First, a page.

- Growth of a specific gut bacteria may contribute to heterogeneity in lupus nephritis: Abhimanyu Amarnani, M.D., Ph.D., presented exciting findings from the lab of Gregg Silverman, M.D., that showed the complex relationship between SLE and naturally occurring bacteria in the gut. In SLE, imbalances in the gut microbiome can coincide with lupus nephritis (LN) flares, and the impairment of the gut barrier allows for the leak of gut microbes or microbial toxins out of the intestines. To better understand how gut microbial alterations contribute to flares, the team investigated changes in gene expression, or the levels of genetic information that encodes biological processes and molecular functions, in individuals with active LN and a surge in a specific gut bacterium called Ruminococcus gnavus (RG), known to cause gut leakiness. The team found that individuals with LN experiencing this surge of RG showed a higher level of genes associated with the activation of platelets–small cell fragments in the blood– which causes a release of inflammatory molecules called cytokines and chemokines. The data suggest that RG blooms may contribute to the heterogeneity (how lupus differs from person to person) seen in LN. These results also highlight a potential role for platelet activation in the development of LN, offering insights into the complexities of autoimmune disease.
- Deep learning model shows promise for the development of a diagnostic tool for childhood-onset SLE: Santiago Arciniegas, MSc, a member of the lab of Andrea Knight, M.D., MSCE, presented work that offers a promising avenue for the development of a novel diagnostic tool for neuropsychiatric lupus in Childhood-onset SLE (cSLE) is often associated with greater neuropsychiatric symptoms, including psychosis, headache, cognitive dysfunction, and acute confusional state. Identifying biomarkers of neuropsychiatric SLE (NPSLE) has been a major challenge, and more than half of conventional MRI reports in individuals with NPSLE appear normal, confounding diagnosis. The team developed a type of machine learning, called a deep learning model, capable of using brain images to identify distinguishing structural brain features of individuals with cSLE. The model also highlighted specific brain regions as the most helpful in distinguishing people who were diagnosed with lupus during childhood from those who were not.
- Harnessing T cells (Tregs) to suppress immune cell activity and offer a promising therapy for lupus nephritis (LN): Eric Morand, M.D., Ph.D., presented groundbreaking work led by his colleague Joshua Ooi, Ph.D., focused on developing a potential treatment for lupus nephritis by harnessing the power of regulatory T cells (Tregs), an immune cell type that plays an important role in maintaining immune system regulation. Tregs potently suppress autoimmunity and are lower than normal in people with SLE, suggesting their potential to be redesigned to treat autoimmune diseases. The team designed Tregs that specifically target an important protein in lupus called Smith. In a humanized mouse model, (a mouse that has been given human cells from people with SLE) the generated Smith-targeting Tregs effectively halted disease progression and lessened kidney damage. These results highlight the potential of engineering targeted Tregs as a promising therapy for LN.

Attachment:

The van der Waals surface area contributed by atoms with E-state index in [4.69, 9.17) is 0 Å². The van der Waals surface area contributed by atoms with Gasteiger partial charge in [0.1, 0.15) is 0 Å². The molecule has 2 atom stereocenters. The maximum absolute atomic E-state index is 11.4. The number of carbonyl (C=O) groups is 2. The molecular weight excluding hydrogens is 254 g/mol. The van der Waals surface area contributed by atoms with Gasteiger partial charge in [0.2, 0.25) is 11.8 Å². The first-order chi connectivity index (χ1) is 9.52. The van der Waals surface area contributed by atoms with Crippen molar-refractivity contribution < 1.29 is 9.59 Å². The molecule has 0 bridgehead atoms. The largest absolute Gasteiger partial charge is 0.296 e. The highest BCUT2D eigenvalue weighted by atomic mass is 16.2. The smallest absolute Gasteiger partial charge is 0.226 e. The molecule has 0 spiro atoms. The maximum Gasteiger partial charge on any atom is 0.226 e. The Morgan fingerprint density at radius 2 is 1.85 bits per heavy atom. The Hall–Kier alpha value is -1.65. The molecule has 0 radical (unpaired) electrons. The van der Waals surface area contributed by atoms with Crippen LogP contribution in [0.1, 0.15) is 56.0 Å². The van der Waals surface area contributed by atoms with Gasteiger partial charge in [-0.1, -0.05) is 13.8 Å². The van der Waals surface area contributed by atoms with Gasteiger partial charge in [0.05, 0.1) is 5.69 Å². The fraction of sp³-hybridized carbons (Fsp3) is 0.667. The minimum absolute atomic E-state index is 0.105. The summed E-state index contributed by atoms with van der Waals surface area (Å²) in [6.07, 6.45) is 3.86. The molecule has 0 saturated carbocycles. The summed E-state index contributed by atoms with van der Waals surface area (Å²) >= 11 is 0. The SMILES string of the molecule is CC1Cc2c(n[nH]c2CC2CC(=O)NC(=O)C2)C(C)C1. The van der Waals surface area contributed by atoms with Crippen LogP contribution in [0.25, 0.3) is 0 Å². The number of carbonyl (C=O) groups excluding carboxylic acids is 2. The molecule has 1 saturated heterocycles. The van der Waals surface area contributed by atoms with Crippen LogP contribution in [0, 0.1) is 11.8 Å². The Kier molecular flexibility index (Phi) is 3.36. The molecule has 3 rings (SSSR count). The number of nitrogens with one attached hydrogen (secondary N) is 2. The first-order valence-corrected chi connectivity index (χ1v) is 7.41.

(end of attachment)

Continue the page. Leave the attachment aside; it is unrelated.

- Heat is a pro-inflammatory factor that plays a critical role in the control of immunity: Jeffrey Rathmell, Ph.D., discussed his recent research on the effects of fever on T cells, an immune cell type that plays a critical role in SLE. Heat is a defining feature of inflammation, and individuals with SLE often experience fevers. Dr. Rathmell and his team found that increased temperature causes T cells to produce more inflammatory molecules. Additionally, increased temperature induces metabolic stress and death in some T cell types. In these cells, mitochondrial stress, which occurs when there is an imbalance between the energy demands of the cell and the ability of the mitochondria (the powerhouse of the cell) to produce energy, results in the generation of highly reactive chemicals called reactive oxygen species, causing irreversible DNA damage. Rathmell’s finding that fever induces stress and cell death in specific immune cell subsets highlights the important effects of fever on the immune system.
- UV light triggers skin inflammation through inflammatory immune cell types in individuals with lupus: Mitra Maz, from the lab of J. Michelle Kahlenberg, M.D., Ph.D., presented recent findings on what causes photosensitivity and how targeting important players in photosensitive responses may prevent and treat cutaneous lupus – when the skin is affected by lupus. Individuals with lupus often experience rashes after sun exposure, and significant sun exposure can lead to flares, more symptoms throughout the body, and lower quality of life. Analyzing skin cells from healthy individuals and individuals with SLE and cutaneous lupus exposed to UV light, Mitra and colleagues identified a mechanism in which UV light induces a subtype of skin cells, called keratinocytes, to produce more inflammatory molecules called cytokines. These inflammatory keratinocytes then recruit other immune cells to coordinate a targeted defense. Targeting these inflammatory cells may be beneficial for the prevention and treatment of cutaneous lupus.